The world's first wiki where authorship really matters (Nature Genetics, 2008). Due credit and reputation for authors. Imagine a global collaborative knowledge base for original thoughts. Search thousands of articles and collaborate with scientists around the globe.

wikigene or wiki gene protein drug chemical gene disease author authorship tracking collaborative publishing evolutionary knowledge reputation system wiki2.0 global collaboration genes proteins drugs chemicals diseases compound
Hoffmann, R. A wiki for the life sciences where authorship matters. Nature Genetics (2008)

Disseminated cryptococcosis in an AIDS patient caused by a canavanine-resistant strain of Cryptococcus neoformans var. grubii.

A case of disseminated cryptococcosis caused by Cryptococcus neoformans var. grubii is presented in a male diabetic who had AIDS. The diagnosis was based upon the isolation and identification of the aetiological agent from a lymph-node biopsy, cerebrospinal fluid and sputum. The isolate formed spherical, encapsulated yeast cells, produced cherry-brown colonies on niger-seed agar, grew on canavanine-glycine-bromothymol blue (CGB) medium, changing its colour from greenish yellow to blue, and hydrolysed urea weakly in the presence of 100 microM EDTA. The strain was unable to assimilate D-proline and, serologically, it was untypable. The identity of the isolate as C. neoformans var. grubii, serotype A, possessing a mating-type allele A alpha, was confirmed by crossing with standard laboratory test strains and by performing PCR with the mating-type alpha allele-specific primer of the STE12 gene and with serotype (A and D)- and mating type (a and alpha)-specific primers of the STE20 gene. To the best of our knowledge, this is the first report of disseminated cryptococcosis in an AIDS patient caused by a canavanine-resistant strain of C. neoformans var. grubii, serotype A, possessing mating type allele A alpha; the strain is probably a hybrid. The report suggests that, in the absence of a clear-cut serotyping result, a positive CGB reaction alone is not sufficient for intervarietal discrimination and additional confirmatory evidence is required.[1]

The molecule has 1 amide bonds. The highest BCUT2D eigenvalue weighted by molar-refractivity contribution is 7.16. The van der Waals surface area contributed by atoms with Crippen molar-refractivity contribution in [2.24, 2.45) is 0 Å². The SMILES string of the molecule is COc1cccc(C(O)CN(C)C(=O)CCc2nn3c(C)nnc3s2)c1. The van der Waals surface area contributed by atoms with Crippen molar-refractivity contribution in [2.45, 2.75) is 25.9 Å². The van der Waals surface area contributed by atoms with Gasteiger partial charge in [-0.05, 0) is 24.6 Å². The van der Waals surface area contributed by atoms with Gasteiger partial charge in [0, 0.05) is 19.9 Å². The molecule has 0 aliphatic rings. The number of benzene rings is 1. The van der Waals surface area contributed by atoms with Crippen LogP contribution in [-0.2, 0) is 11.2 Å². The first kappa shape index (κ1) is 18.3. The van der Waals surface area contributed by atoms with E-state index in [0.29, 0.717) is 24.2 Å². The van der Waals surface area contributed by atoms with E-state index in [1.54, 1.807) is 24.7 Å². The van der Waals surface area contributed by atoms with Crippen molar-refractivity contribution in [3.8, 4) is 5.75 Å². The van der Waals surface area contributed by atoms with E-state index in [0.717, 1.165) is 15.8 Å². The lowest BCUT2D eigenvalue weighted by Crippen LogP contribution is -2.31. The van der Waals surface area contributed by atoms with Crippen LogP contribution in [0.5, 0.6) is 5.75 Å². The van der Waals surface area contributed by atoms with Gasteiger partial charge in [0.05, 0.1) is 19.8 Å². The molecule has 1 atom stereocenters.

WikiGenes - Universities